For Philippa Foot, the essence of morality consists in acting on the reasons on which, qua human being, one ought to act; and this ought is one of “natural normativity”—the same ought that also occurs in statements about what a plant or an animal, qua exhibiting a certain form of life, “ought” to be like in various respects, or how its organs “ought” to function. Of this conception Foot avails herself in order to refute the moral sceptic—an undertaking that raises (...) various critical questions, in particular: 1) Is it the naturally normative ought that also occurs in a practical judgement of the form “I ought to F”? If so, how are we to account for what Foot calls the “practicality” of such a judgement? If not, what kind of intelligible step could an agent take, in order to get from a theoretical statement of natural normativity to a practical judgement that ceteris paribus issues in action? 2) Can we understand the validity of every moral requirement in terms of natural normativity, i.e. of a teleological necessity of individuals’ acting well? 3) If we can, will this understanding rely on premises sufficiently certain to justify morality in a sense suggested by Foot’s anti-sceptical considerations?—I argue that “Natural Goodness” does not satisfactorily answer these questions, and conclude by sketching an account of practical moral knowledge that does not seem to provoke them. (shrink)
In the first part of chapter 2 of book II of the Physics Aristotle addresses the issue of the difference between mathematics and physics. In the course of his discussion he says some things about astronomy and the ‘ ‘ more physical branches of mathematics”. In this paper I discuss historical issues concerning the text, translation, and interpretation of the passage, focusing on two cruxes, the first reference to astronomy at 193b25–26 and the reference to the more physical branches at 194a7–8. In (...) section I, I criticize Ross’s interpretation of the passage and point out that his alteration of has no warrant in the Greek manuscripts. In the next three sections I treat three other interpretations, all of which depart from Ross's: in section II that of Simplicius, which I commend; in section III that of Thomas Aquinas, which is importantly influenced by a mistranslation of, and in section IV that of Ibn Rushd, which is based on an Arabic text corresponding to that printed by Ross. In the concluding section of the paper I describe the modern history of the Greek text of our passage and translations of it from the early twelfth century until the appearance of Ross's text in 1936. (shrink)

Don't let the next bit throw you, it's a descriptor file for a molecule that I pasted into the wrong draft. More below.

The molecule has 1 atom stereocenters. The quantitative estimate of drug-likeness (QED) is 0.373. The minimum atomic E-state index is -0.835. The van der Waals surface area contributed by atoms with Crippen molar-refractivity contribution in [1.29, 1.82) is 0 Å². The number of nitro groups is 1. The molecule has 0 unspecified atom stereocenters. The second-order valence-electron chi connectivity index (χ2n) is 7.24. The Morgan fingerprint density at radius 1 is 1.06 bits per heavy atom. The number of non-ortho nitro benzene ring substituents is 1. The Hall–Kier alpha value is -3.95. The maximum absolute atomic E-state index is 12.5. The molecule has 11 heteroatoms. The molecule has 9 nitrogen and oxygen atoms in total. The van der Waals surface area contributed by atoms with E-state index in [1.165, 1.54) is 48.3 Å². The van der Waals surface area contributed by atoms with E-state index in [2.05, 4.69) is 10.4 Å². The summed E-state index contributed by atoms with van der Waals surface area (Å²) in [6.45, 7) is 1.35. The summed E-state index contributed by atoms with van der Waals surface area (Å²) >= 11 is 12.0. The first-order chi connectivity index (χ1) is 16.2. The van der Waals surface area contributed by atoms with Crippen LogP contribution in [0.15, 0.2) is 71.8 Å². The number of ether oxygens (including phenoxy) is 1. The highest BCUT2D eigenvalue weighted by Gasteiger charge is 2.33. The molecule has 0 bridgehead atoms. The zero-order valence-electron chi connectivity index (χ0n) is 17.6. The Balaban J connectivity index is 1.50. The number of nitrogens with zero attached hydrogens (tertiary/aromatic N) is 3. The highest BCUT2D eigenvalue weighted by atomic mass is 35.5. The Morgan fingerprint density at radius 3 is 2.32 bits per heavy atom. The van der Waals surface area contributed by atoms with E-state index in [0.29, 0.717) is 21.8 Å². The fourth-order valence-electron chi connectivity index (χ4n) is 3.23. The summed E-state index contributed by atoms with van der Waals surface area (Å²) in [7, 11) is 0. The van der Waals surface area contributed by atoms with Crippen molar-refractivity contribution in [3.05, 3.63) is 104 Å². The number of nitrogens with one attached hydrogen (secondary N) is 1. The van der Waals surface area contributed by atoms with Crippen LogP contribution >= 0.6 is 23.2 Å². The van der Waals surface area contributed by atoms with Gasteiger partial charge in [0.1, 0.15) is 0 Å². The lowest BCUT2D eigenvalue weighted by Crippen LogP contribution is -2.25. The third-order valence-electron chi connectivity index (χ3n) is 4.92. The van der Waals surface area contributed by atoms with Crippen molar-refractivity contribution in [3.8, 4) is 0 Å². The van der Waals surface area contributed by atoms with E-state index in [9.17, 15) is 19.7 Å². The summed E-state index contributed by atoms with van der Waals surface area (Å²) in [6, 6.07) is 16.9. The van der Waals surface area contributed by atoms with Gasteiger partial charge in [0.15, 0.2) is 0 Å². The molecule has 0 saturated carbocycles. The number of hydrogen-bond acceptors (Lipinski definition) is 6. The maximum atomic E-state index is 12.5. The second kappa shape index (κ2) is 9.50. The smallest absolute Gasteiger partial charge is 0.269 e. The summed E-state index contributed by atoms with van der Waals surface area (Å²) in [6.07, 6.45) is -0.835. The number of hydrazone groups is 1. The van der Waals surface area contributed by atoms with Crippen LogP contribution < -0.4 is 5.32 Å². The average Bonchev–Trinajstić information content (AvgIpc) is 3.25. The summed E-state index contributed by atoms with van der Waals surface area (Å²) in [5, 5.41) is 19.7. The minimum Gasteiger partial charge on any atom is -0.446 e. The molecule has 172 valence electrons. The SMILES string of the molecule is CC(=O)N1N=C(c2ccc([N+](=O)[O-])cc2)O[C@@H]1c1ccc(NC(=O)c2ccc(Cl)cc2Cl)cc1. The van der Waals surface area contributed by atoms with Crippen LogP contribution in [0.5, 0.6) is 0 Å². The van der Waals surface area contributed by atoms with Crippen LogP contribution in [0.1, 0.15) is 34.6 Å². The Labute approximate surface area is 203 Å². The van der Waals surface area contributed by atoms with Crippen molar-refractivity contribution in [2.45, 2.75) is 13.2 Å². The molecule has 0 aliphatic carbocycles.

Formal axiology is based on the logical nature of meaning, namely intension, and on the structure of intension as a set of predicates. It applies set theory to this set of predicates. Set theory is a certain kind of mathematics that deals with subsets in general, and of finite and infinite sets in particular. Since mathematics is objective and a priori, formal axiology is an objective and a priori science; and a test based on it is an objective test based (...) on an objective standard.1. (shrink)
The title refers to Anselm's insight into the modal uniqueness of the divine existence and the proof based upon it in Proslogium III. Hartshorne continues his vigorous defense of "the Proof," his polemic against its critics, most of whom confuse it with the weaker one in Proslogium II, and his attempt to show that Anselm's discovery is ultimately viable only in the context of neo-classical theism. In the second half of the book a variety of responses to the (...) proof, from Gaunilo to several contemporaries, are examined and criticized. While this does not add substantially to the presentation and defense of the argument given in the first half, it does provide ample evidence of the way in which a host of philosophical questions are brought into sharp focus by reflecting on Anselm. Some of these, e.g., the theory of modalities, receive important attention which was lacking in The Logic of Perfection. The author's own position has not changed, though he now seems more impressed than previously by Barth's treatment of Anselm.—M. W. (shrink)
If stem cell-based therapies are developed, we will likely confront a difficult problem of justice: for biological reasons alone, the new therapies might benefit only a limited range of patients. In fact, they might benefit primarily white Americans, thereby exacerbating long-standing differences in health and health care.